Brushing the teeth for Karelians is also a must, so every 3-4 days, arm yourself with a paste and a cleaning nozzle and treat the patient's mouth. It is more correct to remove plaque in the veterinary office, but preventive measures to combat it can be taken at home. In particular, regularly treat your Karelian Bear Dog with pressed treats from the pet store and fresh tomatoes.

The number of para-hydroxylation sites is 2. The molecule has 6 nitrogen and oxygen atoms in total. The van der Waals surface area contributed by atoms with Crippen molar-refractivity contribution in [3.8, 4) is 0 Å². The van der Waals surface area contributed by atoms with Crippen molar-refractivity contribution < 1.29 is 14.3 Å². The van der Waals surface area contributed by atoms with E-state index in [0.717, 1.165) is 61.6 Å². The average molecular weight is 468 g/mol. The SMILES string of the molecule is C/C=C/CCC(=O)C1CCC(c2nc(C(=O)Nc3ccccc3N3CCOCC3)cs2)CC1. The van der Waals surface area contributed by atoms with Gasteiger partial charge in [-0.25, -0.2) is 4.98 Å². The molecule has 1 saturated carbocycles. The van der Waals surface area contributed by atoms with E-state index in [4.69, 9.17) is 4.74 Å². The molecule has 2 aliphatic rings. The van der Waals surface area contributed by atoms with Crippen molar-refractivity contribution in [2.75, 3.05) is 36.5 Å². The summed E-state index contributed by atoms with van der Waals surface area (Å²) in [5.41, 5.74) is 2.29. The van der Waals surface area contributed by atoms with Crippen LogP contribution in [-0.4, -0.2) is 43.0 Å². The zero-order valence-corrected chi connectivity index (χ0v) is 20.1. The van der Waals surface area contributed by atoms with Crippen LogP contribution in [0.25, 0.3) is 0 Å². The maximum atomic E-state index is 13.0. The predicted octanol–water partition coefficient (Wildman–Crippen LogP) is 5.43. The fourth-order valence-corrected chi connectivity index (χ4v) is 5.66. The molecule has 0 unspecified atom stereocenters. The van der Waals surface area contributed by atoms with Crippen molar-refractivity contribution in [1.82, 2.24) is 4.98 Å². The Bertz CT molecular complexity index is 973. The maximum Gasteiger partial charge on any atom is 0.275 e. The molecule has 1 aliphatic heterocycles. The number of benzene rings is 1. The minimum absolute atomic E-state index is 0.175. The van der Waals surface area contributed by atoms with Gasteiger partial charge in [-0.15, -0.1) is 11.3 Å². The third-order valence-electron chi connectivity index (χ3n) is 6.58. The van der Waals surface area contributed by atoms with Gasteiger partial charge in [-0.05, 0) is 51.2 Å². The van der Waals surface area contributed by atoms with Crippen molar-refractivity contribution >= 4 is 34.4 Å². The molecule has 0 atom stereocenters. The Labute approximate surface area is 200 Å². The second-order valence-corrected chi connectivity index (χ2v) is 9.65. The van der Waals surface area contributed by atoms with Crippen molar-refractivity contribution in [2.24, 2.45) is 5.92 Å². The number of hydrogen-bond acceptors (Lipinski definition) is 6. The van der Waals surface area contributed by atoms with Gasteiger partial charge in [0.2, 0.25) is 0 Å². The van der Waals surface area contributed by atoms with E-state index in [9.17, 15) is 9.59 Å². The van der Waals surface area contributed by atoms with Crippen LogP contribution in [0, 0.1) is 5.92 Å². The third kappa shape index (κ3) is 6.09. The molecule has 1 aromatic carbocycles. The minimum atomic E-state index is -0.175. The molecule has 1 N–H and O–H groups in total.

In addition, from May to September (peak tick activity), inspect your pet's fur after a walk. If you notice that a "free passenger" is attached to the carriage, pull it out with a twisting movement of the tweezers and wipe the bite area with chlorhexidine. Now it remains only to observe the behavior of the animal. If the Karelian Bear Dog is playful and eats normally, you can breathe a sigh of relief - you have come across a safe parasite. If the dog refuses food, looks apathetic, has a fever, and the urine has acquired a brownish tint - take it to the veterinarian urgently.